My husband had taken the day off and was getting our two daughters, Amanda and Natalie, ready to go to the Columbus Zoo. My oldest daughters have vague wisps of memories of that day, while my two youngest children categorize 9/11 the same way they do the Civil War or the Ice Age; a historical event that happened a long time ago. It doesn’t really register for them, even though we talk about it and they know the details.
I had just started my 7th year of teaching French and Spanish at Upper Arlington High School in Ohio. I remember looking forward to each of my classes settling in–it always took a couple of months for us to get to know each other, trust each other, and learn together. As I walked through the AV room on my way to teach my 2nd period Spanish class, I saw a small group of colleagues gathered around the overhead television. They were staring at the images in horror and disbelief. I glanced up as the second plane crashed into the World Trade Center. I immediately called Paul and told him to turn on the TV and then I headed to my classroom.
Several of my students had parents, siblings, aunts, and uncles on business in NYC and DC and they left school to check on their loved ones. Those who stayed wanted to talk. We spent the day crying together and trying to process what had happened even though we barely had any details. We didn’t know if it was a freak accident, a terror attack, or what. We had no idea how many people had lost their lives. We didn’t know if those four planes were the only ones or if there were more, potentially headed our way. We were especially scared in Ohio when the plane went down a couple of hours away in Pennsylvania and we were hungry for any updates that contained explanations or new information. I’m grateful that we were able to create space to process the history unfolding right in front of our eyes. On 9/11 my students and I connected in ways that I had never experienced before.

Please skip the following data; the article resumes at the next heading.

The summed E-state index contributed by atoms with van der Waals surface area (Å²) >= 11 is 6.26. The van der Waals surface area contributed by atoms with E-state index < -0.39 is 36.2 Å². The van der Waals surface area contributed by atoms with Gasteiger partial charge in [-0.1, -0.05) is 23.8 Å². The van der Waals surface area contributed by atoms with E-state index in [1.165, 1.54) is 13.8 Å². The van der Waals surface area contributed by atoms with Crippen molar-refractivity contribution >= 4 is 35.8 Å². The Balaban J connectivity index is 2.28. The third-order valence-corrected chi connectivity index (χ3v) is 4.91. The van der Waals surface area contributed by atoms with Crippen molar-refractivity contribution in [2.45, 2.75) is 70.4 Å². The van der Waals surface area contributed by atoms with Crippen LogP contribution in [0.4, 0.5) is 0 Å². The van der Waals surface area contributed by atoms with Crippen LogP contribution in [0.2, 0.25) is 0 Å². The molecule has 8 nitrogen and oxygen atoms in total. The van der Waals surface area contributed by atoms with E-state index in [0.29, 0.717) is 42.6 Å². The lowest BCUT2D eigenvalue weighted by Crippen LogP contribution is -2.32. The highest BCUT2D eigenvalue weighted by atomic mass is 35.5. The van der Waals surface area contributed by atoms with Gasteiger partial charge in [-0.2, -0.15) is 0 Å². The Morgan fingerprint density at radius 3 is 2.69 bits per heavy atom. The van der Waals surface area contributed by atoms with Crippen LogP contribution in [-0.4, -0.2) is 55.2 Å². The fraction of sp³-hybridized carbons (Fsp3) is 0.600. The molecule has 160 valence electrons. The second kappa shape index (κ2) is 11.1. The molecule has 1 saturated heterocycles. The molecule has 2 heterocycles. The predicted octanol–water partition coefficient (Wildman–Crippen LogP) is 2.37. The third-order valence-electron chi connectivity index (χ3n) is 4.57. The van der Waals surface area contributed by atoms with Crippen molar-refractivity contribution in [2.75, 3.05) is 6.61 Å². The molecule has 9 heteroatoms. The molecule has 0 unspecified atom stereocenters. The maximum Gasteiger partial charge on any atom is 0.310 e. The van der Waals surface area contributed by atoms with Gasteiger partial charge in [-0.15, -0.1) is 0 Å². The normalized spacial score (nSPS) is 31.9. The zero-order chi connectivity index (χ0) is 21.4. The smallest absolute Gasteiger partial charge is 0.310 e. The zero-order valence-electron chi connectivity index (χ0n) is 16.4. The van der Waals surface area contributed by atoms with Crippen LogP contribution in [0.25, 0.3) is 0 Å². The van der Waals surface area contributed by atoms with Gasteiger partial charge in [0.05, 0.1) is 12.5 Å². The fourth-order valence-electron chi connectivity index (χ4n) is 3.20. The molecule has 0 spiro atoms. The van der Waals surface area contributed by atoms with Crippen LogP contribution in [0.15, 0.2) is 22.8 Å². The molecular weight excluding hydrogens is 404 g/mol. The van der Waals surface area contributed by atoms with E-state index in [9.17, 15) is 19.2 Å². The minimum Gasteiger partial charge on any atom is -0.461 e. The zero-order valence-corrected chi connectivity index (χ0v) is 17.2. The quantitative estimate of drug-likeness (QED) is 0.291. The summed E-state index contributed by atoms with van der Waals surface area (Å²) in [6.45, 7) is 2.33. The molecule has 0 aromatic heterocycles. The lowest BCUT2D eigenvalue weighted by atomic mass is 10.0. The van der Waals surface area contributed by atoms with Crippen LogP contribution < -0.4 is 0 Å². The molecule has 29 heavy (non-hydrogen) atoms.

The next day I drove slowly to the school, observing how eerily empty and quiet the skies were with every plane grounded. I carried with me a strange mix of emotions that took work to untangle. I felt betrayed. I hadn’t harmed anyone, so why would someone want to harm me or my neighbors? I felt vulnerable and exposed. How could our enemies access us on American soil? I felt afraid. What would be next? I felt grief. Mostly it was raw grief for the families who lost loved ones and for those who died trying to save others.
In the coming days I felt an entirely different mix of emotions. I felt proud to be an American. We banded together as one nation under God. We were all a little kinder to neighbors and strangers alike. I felt gratitude. Our first responders rushed toward the burning buildings to save others. Story after story of strangers selflessly serving others poured in each day and it affected me deeply. I felt hope. Life could and would improve. I wanted to be a better person, to be more selfless, to love my neighbors better.
To me, 9/11 is an event I lived through and watched unfold in real time, not just an event I learned about in school. Twenty years later, while still painful, it does feel good to remember, to take the opportunity to recommit to being a better person, to value life, and to be a little kinder. God bless the families of the fallen, the heroes of 9/11, and never let us forget the day our world changed. I will never forget.